Sen. Bernie Sanders chats with Milton seniors about everything from healthcare to climate change on Tuesday afternoon at Elm Place, a newly completed 30-unit affordable senior housing complex on Bombardier Road. (Photo by Abby Ledoux)

Milton’s newest senior housing facility might have a high profile name to add to its waiting list: Bernie Sanders.

The Vermont senator and former Democratic presidential candidate spent early Tuesday afternoon touring and visiting with residents of Elm Place, the Cathedral Square project at 60 Bombardier Rd. that opened last month.

Sanders was thoroughly impressed with the facility, the state’s first built to super energy efficient “passive house” standards – so much that Cathedral Square director of outreach and marketing Deb Bouton suggested he get in line to move in.

“We have a gym here,” one resident told the senator, who sat among about 15 local seniors in the building’s community room Tuesday.

“Fantastic! No kidding,” Sanders said.

“And you’re welcome to come and use it anytime,” another tenant added.

“I don’t know if I could keep up with you,” Sanders replied.

The easy dialogue continued for about a half hour before Sanders embarked on a tour of the three-story, 30-unit building. He engaged seniors on topics like healthcare, prescription drug prices and renewable energy.

He heard from Jessica Morrison, a wellness nurse in Cathedral Square’s SASH program – Support and Services at Home – about how her on-site work helps bridge seniors’ medical care, tamp down Medicare spending and keep patients out of hospital emergency rooms unnecessarily.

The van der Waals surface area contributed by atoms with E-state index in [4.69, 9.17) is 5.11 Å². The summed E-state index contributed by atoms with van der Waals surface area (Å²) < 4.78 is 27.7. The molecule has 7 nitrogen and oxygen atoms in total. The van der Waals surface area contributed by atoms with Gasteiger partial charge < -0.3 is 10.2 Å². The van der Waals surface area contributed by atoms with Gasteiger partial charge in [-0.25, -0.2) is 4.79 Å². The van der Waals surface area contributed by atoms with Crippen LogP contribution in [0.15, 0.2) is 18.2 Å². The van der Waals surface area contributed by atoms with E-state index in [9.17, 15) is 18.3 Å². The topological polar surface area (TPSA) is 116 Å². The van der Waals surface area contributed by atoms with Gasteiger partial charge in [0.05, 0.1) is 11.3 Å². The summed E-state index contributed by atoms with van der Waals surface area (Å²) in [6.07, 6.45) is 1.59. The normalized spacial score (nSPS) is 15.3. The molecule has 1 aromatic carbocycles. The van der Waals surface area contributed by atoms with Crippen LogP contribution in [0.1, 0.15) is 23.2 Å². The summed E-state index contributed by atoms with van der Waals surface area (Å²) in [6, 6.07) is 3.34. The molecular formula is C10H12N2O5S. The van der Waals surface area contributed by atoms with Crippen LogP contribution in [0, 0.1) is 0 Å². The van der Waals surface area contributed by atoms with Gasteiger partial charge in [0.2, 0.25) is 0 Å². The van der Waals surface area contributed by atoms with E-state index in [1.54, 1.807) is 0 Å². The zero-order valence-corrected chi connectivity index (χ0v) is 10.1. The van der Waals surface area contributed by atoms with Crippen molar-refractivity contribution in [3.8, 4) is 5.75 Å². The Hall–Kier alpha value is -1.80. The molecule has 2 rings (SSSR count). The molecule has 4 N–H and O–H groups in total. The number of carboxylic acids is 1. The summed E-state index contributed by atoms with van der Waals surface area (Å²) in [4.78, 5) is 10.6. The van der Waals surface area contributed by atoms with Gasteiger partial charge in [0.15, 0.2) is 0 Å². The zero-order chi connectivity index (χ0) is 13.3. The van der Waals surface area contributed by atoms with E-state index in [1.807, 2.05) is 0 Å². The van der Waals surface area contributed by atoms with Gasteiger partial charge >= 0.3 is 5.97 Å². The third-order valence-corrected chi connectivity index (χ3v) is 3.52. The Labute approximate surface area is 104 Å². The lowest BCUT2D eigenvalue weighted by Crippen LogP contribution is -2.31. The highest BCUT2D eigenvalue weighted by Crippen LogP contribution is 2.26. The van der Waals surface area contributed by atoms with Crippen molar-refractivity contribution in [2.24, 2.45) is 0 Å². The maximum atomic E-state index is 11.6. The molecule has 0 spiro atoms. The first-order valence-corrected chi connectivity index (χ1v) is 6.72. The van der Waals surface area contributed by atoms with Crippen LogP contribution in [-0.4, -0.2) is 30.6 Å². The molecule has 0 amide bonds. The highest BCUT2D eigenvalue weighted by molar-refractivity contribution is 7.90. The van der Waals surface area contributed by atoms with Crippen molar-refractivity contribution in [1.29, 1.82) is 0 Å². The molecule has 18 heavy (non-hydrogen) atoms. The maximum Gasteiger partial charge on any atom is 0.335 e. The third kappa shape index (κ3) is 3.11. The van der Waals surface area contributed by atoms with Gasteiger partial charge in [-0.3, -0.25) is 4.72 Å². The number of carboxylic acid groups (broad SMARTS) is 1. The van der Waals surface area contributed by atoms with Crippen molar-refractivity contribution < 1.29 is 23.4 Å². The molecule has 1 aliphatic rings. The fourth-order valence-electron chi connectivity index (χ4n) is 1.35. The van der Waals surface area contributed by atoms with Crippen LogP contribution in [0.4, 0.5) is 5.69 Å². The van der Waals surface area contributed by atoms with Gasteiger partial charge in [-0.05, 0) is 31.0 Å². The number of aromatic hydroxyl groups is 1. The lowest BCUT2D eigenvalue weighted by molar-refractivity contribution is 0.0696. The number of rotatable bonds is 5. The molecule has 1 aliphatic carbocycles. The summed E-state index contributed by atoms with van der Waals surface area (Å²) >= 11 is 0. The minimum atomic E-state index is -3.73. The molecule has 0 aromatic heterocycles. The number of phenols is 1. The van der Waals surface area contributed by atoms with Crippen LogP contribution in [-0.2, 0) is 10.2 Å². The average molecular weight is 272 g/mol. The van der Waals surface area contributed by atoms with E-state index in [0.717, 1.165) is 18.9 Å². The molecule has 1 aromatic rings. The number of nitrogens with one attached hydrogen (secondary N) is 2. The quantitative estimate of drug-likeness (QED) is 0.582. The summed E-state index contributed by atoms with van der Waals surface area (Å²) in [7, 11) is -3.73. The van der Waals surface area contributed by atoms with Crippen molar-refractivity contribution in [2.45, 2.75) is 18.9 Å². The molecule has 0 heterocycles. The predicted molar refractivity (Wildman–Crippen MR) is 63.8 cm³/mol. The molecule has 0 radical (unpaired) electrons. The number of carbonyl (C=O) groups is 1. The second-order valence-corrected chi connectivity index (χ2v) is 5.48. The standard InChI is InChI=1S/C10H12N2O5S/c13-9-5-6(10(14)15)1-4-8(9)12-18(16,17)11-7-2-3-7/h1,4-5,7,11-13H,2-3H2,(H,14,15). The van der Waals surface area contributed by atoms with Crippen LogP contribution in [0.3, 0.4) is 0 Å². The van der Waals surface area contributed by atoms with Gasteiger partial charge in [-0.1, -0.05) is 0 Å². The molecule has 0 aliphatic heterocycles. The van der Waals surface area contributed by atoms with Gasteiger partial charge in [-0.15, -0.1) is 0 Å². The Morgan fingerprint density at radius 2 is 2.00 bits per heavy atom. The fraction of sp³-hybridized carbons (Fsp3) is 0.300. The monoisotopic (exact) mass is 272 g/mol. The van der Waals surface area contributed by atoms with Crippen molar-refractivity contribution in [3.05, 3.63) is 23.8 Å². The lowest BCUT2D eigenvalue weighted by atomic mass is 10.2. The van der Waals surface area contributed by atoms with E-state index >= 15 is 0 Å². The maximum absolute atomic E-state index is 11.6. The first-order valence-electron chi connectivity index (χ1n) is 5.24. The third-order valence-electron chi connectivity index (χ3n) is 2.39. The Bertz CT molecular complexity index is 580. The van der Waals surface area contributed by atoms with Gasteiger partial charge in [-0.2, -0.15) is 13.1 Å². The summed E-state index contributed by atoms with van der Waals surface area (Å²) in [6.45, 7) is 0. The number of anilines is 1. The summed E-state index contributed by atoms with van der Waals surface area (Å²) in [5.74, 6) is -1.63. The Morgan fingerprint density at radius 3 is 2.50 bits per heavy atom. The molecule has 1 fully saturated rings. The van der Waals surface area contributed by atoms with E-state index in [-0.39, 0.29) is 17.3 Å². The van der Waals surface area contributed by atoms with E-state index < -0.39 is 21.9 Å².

“What we want to do is expand primary care to do exactly what Jessica is doing,” Sanders said. “Even when people have decent insurance … sometimes it’s hard to get the medical help you need when you need it.”

Residents also quizzed the senator on Medicare premiums and the Republican healthcare plan, the latter of which Sanders called “a disaster,” adding Medicaid would have been slashed by $800 billion and 24 million Americans would have lost coverage under the so-called American Care Act.

“We killed that, we defeated that, and we will see where we go from here,” he said to a smattering of applause. “Everybody knows that the Affordable Care Act has problems, and we want to improve it … but you don’t throw the baby out with the bathwater.”

An outspoken critic of “Big Pharma,” Sanders asked seniors if they’re getting prescriptions at an affordable price.

Sen. Bernie Sanders visits with Irene Montgomery in her new apartment at Elm Place, an affordable senior housing complex completed last month. Sanders spent Tuesday afternoon with a group of local seniors at the Bombardier Rd. facility, a project of Burlington-based Cathedral Square. (Photo by Abby Ledoux)

“No,” resident Pat Laskowski replied. A recent trip to the pharmacy found her $46 prescription suddenly cost $121.

Sanders lamented the industry’s ability to “charge you any price they want,” leading to instances of drug prices increasing five- or ten-fold and Americans’ increasing inability to afford necessary care.

A 2013 CDC study found almost 8 percent of adults didn’t take their prescriptions in an effort to save money; 15 percent asked a doctor for a cheaper drug and nearly 2 percent sought drugs from another country.

“[President Donald] Trump claims he’s concerned about the issue,” Sanders said. “We will see if he is prepared to work with us. But we have several good pieces of legislation.”

Laskowski wasn’t heartened.

“Most of us here don’t have too much longer to appreciate that change,” she said.

“I’ll let the president know,” Sanders replied to laughter.

Fittingly, conversation moved next to affordable housing, an area for which Sanders praised Cathedral Square. Now celebrating its 40th year, the Burlington-based nonprofit owns or manages nearly 30 senior housing communities in Vermont.